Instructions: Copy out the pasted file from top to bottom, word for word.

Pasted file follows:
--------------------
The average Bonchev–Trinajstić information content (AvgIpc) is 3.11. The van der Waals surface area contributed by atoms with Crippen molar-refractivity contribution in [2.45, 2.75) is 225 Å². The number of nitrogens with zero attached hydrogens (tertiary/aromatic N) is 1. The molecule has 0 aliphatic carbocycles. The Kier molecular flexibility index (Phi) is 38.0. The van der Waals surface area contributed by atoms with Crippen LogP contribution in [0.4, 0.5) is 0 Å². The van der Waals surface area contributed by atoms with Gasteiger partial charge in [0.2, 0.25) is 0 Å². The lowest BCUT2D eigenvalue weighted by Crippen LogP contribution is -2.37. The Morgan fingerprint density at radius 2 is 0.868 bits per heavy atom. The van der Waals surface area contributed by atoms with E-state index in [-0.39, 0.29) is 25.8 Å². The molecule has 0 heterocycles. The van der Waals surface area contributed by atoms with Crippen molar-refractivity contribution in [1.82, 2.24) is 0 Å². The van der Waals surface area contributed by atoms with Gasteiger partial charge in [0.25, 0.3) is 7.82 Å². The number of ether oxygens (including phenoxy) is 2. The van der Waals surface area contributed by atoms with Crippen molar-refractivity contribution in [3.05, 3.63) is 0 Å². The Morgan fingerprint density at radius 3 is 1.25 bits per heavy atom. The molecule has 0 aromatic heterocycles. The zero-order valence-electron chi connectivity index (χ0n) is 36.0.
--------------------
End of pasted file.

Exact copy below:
The average Bonchev–Trinajstić information content (AvgIpc) is 3.11. The van der Waals surface area contributed by atoms with Crippen molar-refractivity contribution in [2.45, 2.75) is 225 Å². The number of nitrogens with zero attached hydrogens (tertiary/aromatic N) is 1. The molecule has 0 aliphatic carbocycles. The Kier molecular flexibility index (Phi) is 38.0. The van der Waals surface area contributed by atoms with Crippen LogP contribution in [0.4, 0.5) is 0 Å². The van der Waals surface area contributed by atoms with Gasteiger partial charge in [0.2, 0.25) is 0 Å². The lowest BCUT2D eigenvalue weighted by Crippen LogP contribution is -2.37. The Morgan fingerprint density at radius 2 is 0.868 bits per heavy atom. The van der Waals surface area contributed by atoms with E-state index in [-0.39, 0.29) is 25.8 Å². The molecule has 0 heterocycles. The van der Waals surface area contributed by atoms with Crippen molar-refractivity contribution in [1.82, 2.24) is 0 Å². The van der Waals surface area contributed by atoms with Gasteiger partial charge in [0.25, 0.3) is 7.82 Å². The number of ether oxygens (including phenoxy) is 2. The van der Waals surface area contributed by atoms with Crippen molar-refractivity contribution in [3.05, 3.63) is 0 Å². The Morgan fingerprint density at radius 3 is 1.25 bits per heavy atom. The molecule has 0 aromatic heterocycles. The zero-order valence-electron chi connectivity index (χ0n) is 36.0.